Brian Viner: Don't despair: polite people do still exist

Share
Related Topics

Trying to find uplifting words in the national press can be like fishing for marlin in Lake Windermere, so I am indebted, as Cyril Fletcher used to say on That's Life! to John Grist, whose letter in these pages yesterday put a spring in my step and a song in my heart.

Mr Grist and his wife are in their mid-eighties and live in south-west London. They find that the popular depiction of modern Britain as a land of boors, bullies and bad manners does not tally even remotely with their experience of travelling round London on public transport, often with shopping bags. "We meet nothing but good manners," Mr Grist concluded, "and they are British."

If he will pardon the pun, these sentiments are grist to the mill for those of us who maintain that in 21st-century Britain all is far from lost, courtesy-wise. We are still a friendly lot, too, on the whole. My wife passed three strangers while walking the dogs on the downs yesterday morning, and all three ventured a cheery hello and a platitude about the weather. Britain won't go to the dogs while people are exercising their dogs (often with pooper-scoopers, which were unknown 20 years ago).

Meanwhile, pleases and thank-yous abound, doors are usually held open, and harassed mums wrestling push-chairs up flights of steps are generally given a helping hand. Whenever I am luckless enough to find myself on the London Underground at rush hour, I quite often vie with the man sitting opposite me to offer an elderly person my seat. The impulse is largely selfish, slaking the desire to make me feel good about myself, and partly born of the fanciful notion that a youth might see me and be inspired to do the same one day for a woman in her eighties who will happen to be my mother. But good manners don't really need analysis. They just are.

It was my mother who taught me mine, and I have tried to pass them on. In our middle child, 13-year-old Joe, my wife and I have raised a boy who is possibly over-polite. It was his birthday last week. "Happy birthday," I said, when he came into our bedroom that morning. "Happy birthday," he replied. A few days later he complained that his manners had landed him in trouble at school. During a lesson a classmate returned the ruler he had lent her. "Thank you very much," he whispered, and was promptly reprimanded for talking in class.

It is often said, and more often barked, that good manners cost nothing. This is true, yet they have a precious value. They are a civilising influence, in an age when it is easier than ever to lack civility. The mobile phone, of all the accoutrements of modern life, encourages an inconsiderate attitude towards other people. Perhaps those who sit on trains suffering from the delusion that all their fellow passengers might care to overhear what Siobhan from accounts said when Simon from the sales force asked her out (and that's one of the more interesting exchanges I've been subjected to lately) would, in a mobile-free world, find other outlets for their thoughtlessness. But let's be kind, and give them the benefit of the doubt. I think most people are innately polite.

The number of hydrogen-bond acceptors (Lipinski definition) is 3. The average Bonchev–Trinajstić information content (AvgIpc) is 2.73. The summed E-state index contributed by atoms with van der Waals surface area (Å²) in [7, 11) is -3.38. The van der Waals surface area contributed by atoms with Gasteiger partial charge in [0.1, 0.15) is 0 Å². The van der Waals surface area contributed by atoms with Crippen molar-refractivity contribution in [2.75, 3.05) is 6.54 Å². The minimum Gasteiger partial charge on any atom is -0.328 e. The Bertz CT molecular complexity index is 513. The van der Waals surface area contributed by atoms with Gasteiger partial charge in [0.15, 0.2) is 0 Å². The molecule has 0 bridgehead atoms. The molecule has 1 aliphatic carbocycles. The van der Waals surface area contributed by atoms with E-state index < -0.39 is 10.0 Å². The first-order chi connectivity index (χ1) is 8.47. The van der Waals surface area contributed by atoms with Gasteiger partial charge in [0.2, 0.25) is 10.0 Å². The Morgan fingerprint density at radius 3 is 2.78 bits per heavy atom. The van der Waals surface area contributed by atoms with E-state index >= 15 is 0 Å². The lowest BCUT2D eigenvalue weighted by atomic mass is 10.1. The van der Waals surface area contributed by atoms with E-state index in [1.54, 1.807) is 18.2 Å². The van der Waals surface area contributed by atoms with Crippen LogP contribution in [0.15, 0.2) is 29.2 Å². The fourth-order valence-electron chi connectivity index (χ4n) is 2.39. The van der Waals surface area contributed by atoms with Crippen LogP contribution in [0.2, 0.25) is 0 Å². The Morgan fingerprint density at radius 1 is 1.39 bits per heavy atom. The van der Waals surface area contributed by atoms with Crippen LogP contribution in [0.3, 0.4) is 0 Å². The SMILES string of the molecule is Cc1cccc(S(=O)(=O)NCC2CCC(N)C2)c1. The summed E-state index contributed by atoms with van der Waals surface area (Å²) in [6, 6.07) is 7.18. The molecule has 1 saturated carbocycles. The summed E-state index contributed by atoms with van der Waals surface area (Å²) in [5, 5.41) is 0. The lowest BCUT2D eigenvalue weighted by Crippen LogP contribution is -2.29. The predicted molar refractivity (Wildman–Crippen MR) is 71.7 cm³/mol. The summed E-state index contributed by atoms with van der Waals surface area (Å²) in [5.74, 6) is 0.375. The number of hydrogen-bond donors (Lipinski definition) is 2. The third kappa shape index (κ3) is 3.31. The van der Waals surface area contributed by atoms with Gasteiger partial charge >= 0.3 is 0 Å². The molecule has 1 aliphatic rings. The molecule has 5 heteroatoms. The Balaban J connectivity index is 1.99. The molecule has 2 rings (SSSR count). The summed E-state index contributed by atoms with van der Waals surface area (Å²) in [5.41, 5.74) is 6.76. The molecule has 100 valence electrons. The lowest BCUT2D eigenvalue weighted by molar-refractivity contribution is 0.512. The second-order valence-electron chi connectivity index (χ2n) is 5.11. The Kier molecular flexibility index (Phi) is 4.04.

Scheduled for next Monday evening on ITV, though, is an edition of the Tonight programme subtitled Bad Manners Britain. "Have we become a nation of louts?" it asks, a question pretty much answered by the title. Still, Mr and Mrs Grist think there's hope, and that's good enough for me.

Bernard never had a chance

What's in a name? Everything, yet nothing. My wife, who has negligible interest in boxing, asked me on Saturday why I was willing to wake up in the dead of night to watch live coverage of Joe Calzaghe's fight in Las Vegas. "Who's he fighting?" she said. "A guy called Bernard Hopkins," I said. She shrieked with irreverent laughter. "You're kidding? Bernard Hopkins? That sounds like someone my mum and dad play bowls with in Barnsley." I had to admit she had a point. There's no reason why it should, yet it's amazing how often the sporting greats are blessed with exactly the right names: Pele, Diego Maradona, George Best, Zinedine Zidane, Rocky Marciano, Muhammad Ali, Emil Zatopek, Tiger Woods. We'll overlook Wayne Rooney.

* Two days ago, a Republican voter in Pennsylvania was asked what he disliked about Barack Obama. "He's just like Jimmy Carter," came the half-sneered reply. "Full of good intentions." Those enduring good intentions have just carried the 83-year-old Carter to Jerusalem, where, at an age at which most ex-presidents find fulfilment in completing a round of golf, he is trying to broker negotiations between Israel and Hamas. Yet to most Americans, Democrats as well as Republicans, his one-term presidency, launched with a barrage of good intentions, is still a byword for muddle-headedness. They issue grave warnings that Obama might turn out like Carter, a fellow with a Nobel Peace Prize in his locker, and an altogether strange kind of bogeyman.